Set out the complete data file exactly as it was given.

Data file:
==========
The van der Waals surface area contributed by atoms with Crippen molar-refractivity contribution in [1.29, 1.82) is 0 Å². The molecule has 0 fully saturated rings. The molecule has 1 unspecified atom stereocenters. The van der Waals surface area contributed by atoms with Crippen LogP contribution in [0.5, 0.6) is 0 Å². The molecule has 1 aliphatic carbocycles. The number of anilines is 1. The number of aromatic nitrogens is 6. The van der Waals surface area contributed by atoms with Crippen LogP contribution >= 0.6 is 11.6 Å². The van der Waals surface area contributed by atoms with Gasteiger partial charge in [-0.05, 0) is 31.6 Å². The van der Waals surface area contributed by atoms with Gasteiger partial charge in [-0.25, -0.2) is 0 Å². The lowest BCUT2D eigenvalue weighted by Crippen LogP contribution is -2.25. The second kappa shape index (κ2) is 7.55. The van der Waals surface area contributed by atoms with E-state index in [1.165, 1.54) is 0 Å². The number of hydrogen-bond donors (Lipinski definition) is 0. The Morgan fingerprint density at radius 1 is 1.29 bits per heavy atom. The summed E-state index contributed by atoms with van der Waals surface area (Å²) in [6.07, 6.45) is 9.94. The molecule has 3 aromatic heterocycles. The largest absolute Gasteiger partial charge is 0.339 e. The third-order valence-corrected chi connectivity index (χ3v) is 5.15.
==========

The van der Waals surface area contributed by atoms with Crippen molar-refractivity contribution in [1.29, 1.82) is 0 Å². The molecule has 0 fully saturated rings. The molecule has 1 unspecified atom stereocenters. The van der Waals surface area contributed by atoms with Crippen LogP contribution in [0.5, 0.6) is 0 Å². The molecule has 1 aliphatic carbocycles. The number of anilines is 1. The number of aromatic nitrogens is 6. The van der Waals surface area contributed by atoms with Crippen LogP contribution >= 0.6 is 11.6 Å². The van der Waals surface area contributed by atoms with Gasteiger partial charge in [-0.05, 0) is 31.6 Å². The van der Waals surface area contributed by atoms with Gasteiger partial charge in [-0.25, -0.2) is 0 Å². The lowest BCUT2D eigenvalue weighted by Crippen LogP contribution is -2.25. The second kappa shape index (κ2) is 7.55. The van der Waals surface area contributed by atoms with E-state index in [1.165, 1.54) is 0 Å². The number of hydrogen-bond donors (Lipinski definition) is 0. The Morgan fingerprint density at radius 1 is 1.29 bits per heavy atom. The summed E-state index contributed by atoms with van der Waals surface area (Å²) in [6.07, 6.45) is 9.94. The molecule has 3 aromatic heterocycles. The largest absolute Gasteiger partial charge is 0.339 e. The third-order valence-corrected chi connectivity index (χ3v) is 5.15.